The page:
A man of the cloth.
Tablecloth, washcloth, loincloth.
An example of a cloth is a hand towel.
An example of cloth used as an adjective is a cloth towel.
- With a clothbound binding; as a clothbound book.
- The usual or identifying dress of a profession, esp. of the clergy.
- The clergy collectively.
Idioms and Phrasal Verbs
Origin of cloth
- Middle English from Old English clāth
From American Heritage Dictionary of the English Language, 5th Edition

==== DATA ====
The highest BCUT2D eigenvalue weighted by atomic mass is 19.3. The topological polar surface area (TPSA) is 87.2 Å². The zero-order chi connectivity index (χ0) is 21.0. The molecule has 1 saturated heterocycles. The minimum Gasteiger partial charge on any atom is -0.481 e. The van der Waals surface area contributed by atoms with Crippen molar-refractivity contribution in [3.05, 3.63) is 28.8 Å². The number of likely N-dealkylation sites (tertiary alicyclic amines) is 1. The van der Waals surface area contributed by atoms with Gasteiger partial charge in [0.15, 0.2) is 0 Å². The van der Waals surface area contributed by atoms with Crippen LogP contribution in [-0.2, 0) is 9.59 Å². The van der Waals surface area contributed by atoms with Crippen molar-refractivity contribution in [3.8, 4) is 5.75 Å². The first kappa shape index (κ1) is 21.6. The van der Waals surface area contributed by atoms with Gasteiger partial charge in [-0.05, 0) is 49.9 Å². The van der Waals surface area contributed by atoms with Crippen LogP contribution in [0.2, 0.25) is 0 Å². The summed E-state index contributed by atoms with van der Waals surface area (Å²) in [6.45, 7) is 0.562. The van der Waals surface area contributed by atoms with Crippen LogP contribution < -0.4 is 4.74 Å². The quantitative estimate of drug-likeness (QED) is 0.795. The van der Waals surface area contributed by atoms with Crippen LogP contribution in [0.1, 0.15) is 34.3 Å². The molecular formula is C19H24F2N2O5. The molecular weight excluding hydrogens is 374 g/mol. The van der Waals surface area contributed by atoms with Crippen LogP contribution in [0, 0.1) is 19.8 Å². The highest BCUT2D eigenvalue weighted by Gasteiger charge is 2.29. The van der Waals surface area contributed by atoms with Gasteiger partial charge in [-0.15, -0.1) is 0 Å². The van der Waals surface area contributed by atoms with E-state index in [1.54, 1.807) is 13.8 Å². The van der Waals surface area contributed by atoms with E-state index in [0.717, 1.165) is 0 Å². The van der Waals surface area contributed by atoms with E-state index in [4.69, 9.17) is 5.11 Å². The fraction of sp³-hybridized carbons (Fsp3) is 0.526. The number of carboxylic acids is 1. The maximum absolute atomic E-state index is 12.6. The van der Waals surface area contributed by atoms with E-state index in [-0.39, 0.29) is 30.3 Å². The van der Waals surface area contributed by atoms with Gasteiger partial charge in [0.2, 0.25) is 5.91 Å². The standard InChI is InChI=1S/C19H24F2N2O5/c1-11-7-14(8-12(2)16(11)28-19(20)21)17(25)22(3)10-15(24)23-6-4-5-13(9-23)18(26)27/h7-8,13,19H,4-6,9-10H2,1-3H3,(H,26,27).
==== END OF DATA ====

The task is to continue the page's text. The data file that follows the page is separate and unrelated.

- From Middle English cloth, clath, from Old English clāþ (“cloth, clothes, covering, sail”), from Proto-Germanic *klaiþą (“garment”), from Proto-Indo-European *gleyt- (“to cling to, cleave, stick”). Cognate with Scots clath (“cloth”), North Frisian klaid (“dress, garment”), West Frisian kleed (“cloth, article of clothing”), Dutch kleed (“robe, dress”), Low German kleed (“dress, garment”), German Kleid (“dress, garment”), Danish klæde (“cloth, dress”), Swedish kläde (“cloth”), Icelandic klæði (“cloth, dressing”), Old English clīþan (“to adhere, stick”). Compare Albanian ngjit (“to stick, attach, glue”).